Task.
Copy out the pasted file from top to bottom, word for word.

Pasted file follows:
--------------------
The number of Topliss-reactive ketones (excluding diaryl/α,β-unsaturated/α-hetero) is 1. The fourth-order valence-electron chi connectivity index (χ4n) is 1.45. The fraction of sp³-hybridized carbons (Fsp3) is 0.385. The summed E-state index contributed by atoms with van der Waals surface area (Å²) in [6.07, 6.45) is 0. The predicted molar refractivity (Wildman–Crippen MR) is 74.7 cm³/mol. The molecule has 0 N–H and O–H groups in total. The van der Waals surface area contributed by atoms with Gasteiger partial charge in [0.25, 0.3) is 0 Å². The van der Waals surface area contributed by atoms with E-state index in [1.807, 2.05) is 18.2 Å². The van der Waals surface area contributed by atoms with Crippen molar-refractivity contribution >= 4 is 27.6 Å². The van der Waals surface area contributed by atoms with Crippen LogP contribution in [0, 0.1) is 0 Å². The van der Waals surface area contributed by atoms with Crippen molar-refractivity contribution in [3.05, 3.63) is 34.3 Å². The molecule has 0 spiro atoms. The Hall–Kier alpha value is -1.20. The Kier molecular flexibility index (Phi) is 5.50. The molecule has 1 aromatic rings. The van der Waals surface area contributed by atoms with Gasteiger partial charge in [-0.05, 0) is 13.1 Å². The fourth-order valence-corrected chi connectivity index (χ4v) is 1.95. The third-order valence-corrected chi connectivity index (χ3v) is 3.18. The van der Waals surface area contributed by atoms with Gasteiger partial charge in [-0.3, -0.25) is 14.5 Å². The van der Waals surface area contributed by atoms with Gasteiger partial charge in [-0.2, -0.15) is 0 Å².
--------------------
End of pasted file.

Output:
The number of Topliss-reactive ketones (excluding diaryl/α,β-unsaturated/α-hetero) is 1. The fourth-order valence-electron chi connectivity index (χ4n) is 1.45. The fraction of sp³-hybridized carbons (Fsp3) is 0.385. The summed E-state index contributed by atoms with van der Waals surface area (Å²) in [6.07, 6.45) is 0. The predicted molar refractivity (Wildman–Crippen MR) is 74.7 cm³/mol. The molecule has 0 N–H and O–H groups in total. The van der Waals surface area contributed by atoms with Gasteiger partial charge in [0.25, 0.3) is 0 Å². The van der Waals surface area contributed by atoms with E-state index in [1.807, 2.05) is 18.2 Å². The van der Waals surface area contributed by atoms with Crippen molar-refractivity contribution >= 4 is 27.6 Å². The van der Waals surface area contributed by atoms with Crippen LogP contribution in [0, 0.1) is 0 Å². The van der Waals surface area contributed by atoms with Crippen molar-refractivity contribution in [3.05, 3.63) is 34.3 Å². The molecule has 0 spiro atoms. The Hall–Kier alpha value is -1.20. The Kier molecular flexibility index (Phi) is 5.50. The molecule has 1 aromatic rings. The van der Waals surface area contributed by atoms with Gasteiger partial charge in [-0.05, 0) is 13.1 Å². The fourth-order valence-corrected chi connectivity index (χ4v) is 1.95. The third-order valence-corrected chi connectivity index (χ3v) is 3.18. The van der Waals surface area contributed by atoms with Gasteiger partial charge in [-0.3, -0.25) is 14.5 Å². The van der Waals surface area contributed by atoms with Gasteiger partial charge in [-0.2, -0.15) is 0 Å².